The Times-Picayune reported Wednesday that Grand Isle Shipyard Inc., the company whose workers were aboard the West Delta Block 32 platform Friday when it exploded and killed one worker, left one missing and injured 11 others, is accused of running a "labor camp" for foreign workers. The allegations surfaced in a class action federal lawsuit filed about a year ago by former workers from the Philippines.
According to the story, 20 former Filipino employees claim they were required to pay between $2,000 and $3,500 a month to live in 10-by-10-foot rooms, six to a room — some in a work barge in Lafitte and others in a Galliano bunkhouse that had been converted from a bowling alley.
The T-P noted that the allegations surfaced as the federal Bureau of Safety and Environmental Enforcement, which regulates the oil and gas industry, began its investigation into Grand Isle Shipyard and Black Elk Energy, the Houston-based owner of the platform.
The independent federal Chemical Safety Board announced it also was considering an investigation into the accident and served two subpoenas on Black Elk on Monday. ...
The lawsuit alleges that the workers were required to sign two different contracts, containing differing pay rates, with the contract containing higher wages complying with federal law filed with the U.S. Embassy in Manila, and a second contract, with lower wages, filed with the companies.
“Plaintiffs executed the contracts because they believed that, in order to work in the United States, they had no choice,” according to the suit. “Further, they were deceived and/or otherwise fraudulently induced to sign the contracts with the promise that (Grand Isle Shipyard) would sponsor them for E-2 visas, making them eligible for permanent resident status.”
C & C Technologies, HIT Fitness, R3 Sciences, the Acadiana Symphony Association and the United Way of Acadiana recognized for innovation.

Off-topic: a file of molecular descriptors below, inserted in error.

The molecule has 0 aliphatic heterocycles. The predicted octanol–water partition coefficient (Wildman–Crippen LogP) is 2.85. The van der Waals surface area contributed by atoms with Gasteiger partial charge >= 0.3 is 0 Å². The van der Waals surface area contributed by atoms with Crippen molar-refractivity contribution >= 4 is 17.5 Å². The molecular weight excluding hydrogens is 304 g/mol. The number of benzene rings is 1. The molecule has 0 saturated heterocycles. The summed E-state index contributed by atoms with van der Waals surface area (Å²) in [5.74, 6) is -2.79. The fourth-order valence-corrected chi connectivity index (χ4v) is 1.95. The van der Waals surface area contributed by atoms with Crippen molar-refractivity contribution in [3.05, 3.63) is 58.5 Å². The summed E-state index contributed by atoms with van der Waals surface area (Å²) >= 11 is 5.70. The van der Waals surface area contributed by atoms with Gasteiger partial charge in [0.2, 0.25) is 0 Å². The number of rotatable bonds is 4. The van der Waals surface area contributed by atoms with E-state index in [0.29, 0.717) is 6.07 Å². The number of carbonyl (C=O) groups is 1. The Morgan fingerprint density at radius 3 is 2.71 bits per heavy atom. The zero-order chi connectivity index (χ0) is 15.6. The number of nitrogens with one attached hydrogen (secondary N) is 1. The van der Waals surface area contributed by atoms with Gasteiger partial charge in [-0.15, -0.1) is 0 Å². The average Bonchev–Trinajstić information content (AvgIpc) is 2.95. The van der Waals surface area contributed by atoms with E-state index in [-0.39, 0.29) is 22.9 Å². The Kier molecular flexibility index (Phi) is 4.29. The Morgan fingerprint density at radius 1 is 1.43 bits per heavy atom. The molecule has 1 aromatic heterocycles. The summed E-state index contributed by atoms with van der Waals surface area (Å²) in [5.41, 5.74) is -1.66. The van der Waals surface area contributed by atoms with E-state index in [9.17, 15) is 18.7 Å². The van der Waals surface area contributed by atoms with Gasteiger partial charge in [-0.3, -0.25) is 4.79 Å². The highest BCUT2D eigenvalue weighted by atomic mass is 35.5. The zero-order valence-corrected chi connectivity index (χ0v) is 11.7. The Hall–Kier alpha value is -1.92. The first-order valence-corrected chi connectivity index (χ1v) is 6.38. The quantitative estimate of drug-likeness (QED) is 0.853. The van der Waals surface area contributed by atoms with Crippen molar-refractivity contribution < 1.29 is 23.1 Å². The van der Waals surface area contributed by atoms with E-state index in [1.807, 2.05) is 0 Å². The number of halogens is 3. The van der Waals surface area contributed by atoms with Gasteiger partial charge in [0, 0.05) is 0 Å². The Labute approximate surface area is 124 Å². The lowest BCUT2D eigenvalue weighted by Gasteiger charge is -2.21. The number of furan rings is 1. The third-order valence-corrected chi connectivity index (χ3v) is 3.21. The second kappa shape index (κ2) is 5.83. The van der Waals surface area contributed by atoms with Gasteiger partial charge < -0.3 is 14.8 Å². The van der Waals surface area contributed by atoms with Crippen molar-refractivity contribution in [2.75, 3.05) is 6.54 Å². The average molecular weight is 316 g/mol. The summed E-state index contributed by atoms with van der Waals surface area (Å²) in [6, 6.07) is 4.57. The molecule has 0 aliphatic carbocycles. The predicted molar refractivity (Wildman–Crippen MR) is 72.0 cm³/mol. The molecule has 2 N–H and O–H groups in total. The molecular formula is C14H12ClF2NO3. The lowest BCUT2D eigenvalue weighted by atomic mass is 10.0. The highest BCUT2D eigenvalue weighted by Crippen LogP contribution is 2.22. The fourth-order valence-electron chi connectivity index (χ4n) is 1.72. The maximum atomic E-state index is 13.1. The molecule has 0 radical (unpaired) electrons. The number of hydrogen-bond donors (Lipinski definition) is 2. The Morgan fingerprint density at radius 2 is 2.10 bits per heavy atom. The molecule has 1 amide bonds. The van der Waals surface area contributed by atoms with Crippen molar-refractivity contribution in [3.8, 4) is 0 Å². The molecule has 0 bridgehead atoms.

Under the deal, Teche shareholders would get 1.162 shares of IberiaBank for each share of Teche stock.
Dave Perkins, LCG Comp Plan honored along with local architects and designers at the 2014 INDesign Awards
Greg Manuel’s Lafayette-based residential development company is taking advantage of exponential industrial growth in Lake Charles.
Longtime Lafayette retailer ventures online.
The annual juried competition recognizes excellence in architecture, interior design and historic preservation in Lafayette and the five surrounding parishes.
It’s not how aggressive or conservative you are — it’s planning for risk that matters most.
Cypress Bayou GM hosts open house.
Thanks to cutting-edge digital technology, more and more consumers are banking on ATMs and mobile phones.
Regional bank bids farewell to Downtown May 30
ABiz takes a look back at the most noteworthy moments for the local banking industry over the last year.
Most experts say short-term interest rates will be unchanged through 2014, but long-term rates are inching up.
New hires, promotions, transfers in Acadiana business
The scion of a landmark Four Corners restaurant climbs back into Lafayette’s culinary scene as franchisee for a popular burger chain.
Largest recruitment event in Acadiana returns May 21 to the Cajundome Convention Center
A lawyer’s ad should only be a starting point, as there is much more to consider when seeking quality representation.
Thanks to the inaugural 2012 INNOV8, a design for lifting heavy objects was brought to market.
His company bankrupt and being liquidated, the Lafayette businessman’s financial troubles are mounting.
Georgia-based fried chicken chain would go up against Raising Cane’s, Chick-fil-A and others (like the Popeyes near its proposed location).
A Scott businessman has pleaded guilty to failing to report a conspiracy to award Opelousas Housing Authority construction bids to his company.
Court-appointed examiner says Lafayette businessman was “effectively on both sides” of transactions, opens door for legal action against him.
Lafayette-based insurance broker/risk management group bought by Florida firm for undisclosed sum; principals Landry and Harris continue to run local operations.
The House labor committee rejected bills Thursday that would have set the state minimum wage higher than the hourly federal rate of $7.25 and would have allowed local governments to set their own minimum wage.
Of the major oil- and gas-producing states, Louisiana gained nine rigs, Texas increased by seven, California gained three and New Mexico increased by one.
The Louisiana Workforce Commission said Friday that initial claims rose to 2,101 from the previous week's total of 1,985. There were 2,444 initial claims during the comparable week in 2013.